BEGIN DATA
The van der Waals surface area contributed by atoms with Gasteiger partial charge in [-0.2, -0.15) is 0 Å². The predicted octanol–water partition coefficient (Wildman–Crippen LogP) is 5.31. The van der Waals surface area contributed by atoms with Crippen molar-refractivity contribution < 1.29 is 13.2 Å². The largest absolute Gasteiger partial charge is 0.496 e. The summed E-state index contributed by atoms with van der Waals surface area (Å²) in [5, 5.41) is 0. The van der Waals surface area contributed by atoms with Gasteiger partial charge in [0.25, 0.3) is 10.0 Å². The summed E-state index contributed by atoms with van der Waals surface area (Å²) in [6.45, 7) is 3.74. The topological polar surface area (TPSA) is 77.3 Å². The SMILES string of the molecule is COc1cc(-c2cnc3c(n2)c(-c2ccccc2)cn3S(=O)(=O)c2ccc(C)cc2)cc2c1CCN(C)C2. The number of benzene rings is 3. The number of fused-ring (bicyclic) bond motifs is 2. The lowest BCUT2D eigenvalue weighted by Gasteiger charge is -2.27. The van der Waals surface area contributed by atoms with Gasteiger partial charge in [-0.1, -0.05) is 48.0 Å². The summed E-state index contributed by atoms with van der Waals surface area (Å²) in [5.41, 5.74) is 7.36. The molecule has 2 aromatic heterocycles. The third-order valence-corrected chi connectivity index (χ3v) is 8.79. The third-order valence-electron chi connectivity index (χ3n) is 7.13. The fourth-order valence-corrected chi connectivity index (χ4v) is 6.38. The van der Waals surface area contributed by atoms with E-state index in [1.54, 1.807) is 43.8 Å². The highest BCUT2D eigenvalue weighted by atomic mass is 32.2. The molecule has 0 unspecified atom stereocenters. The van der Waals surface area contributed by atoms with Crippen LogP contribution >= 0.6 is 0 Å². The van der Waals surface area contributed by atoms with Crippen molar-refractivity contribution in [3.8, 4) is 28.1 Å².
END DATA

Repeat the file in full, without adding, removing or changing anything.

The van der Waals surface area contributed by atoms with Gasteiger partial charge in [-0.2, -0.15) is 0 Å². The predicted octanol–water partition coefficient (Wildman–Crippen LogP) is 5.31. The van der Waals surface area contributed by atoms with Crippen molar-refractivity contribution < 1.29 is 13.2 Å². The largest absolute Gasteiger partial charge is 0.496 e. The summed E-state index contributed by atoms with van der Waals surface area (Å²) in [5, 5.41) is 0. The van der Waals surface area contributed by atoms with Gasteiger partial charge in [0.25, 0.3) is 10.0 Å². The summed E-state index contributed by atoms with van der Waals surface area (Å²) in [6.45, 7) is 3.74. The topological polar surface area (TPSA) is 77.3 Å². The SMILES string of the molecule is COc1cc(-c2cnc3c(n2)c(-c2ccccc2)cn3S(=O)(=O)c2ccc(C)cc2)cc2c1CCN(C)C2. The number of benzene rings is 3. The number of fused-ring (bicyclic) bond motifs is 2. The lowest BCUT2D eigenvalue weighted by Gasteiger charge is -2.27. The van der Waals surface area contributed by atoms with Gasteiger partial charge in [-0.1, -0.05) is 48.0 Å². The summed E-state index contributed by atoms with van der Waals surface area (Å²) in [5.41, 5.74) is 7.36. The molecule has 2 aromatic heterocycles. The third-order valence-corrected chi connectivity index (χ3v) is 8.79. The third-order valence-electron chi connectivity index (χ3n) is 7.13. The fourth-order valence-corrected chi connectivity index (χ4v) is 6.38. The van der Waals surface area contributed by atoms with E-state index in [1.54, 1.807) is 43.8 Å². The highest BCUT2D eigenvalue weighted by atomic mass is 32.2. The molecule has 0 unspecified atom stereocenters. The van der Waals surface area contributed by atoms with Crippen LogP contribution >= 0.6 is 0 Å². The van der Waals surface area contributed by atoms with Crippen molar-refractivity contribution in [3.8, 4) is 28.1 Å².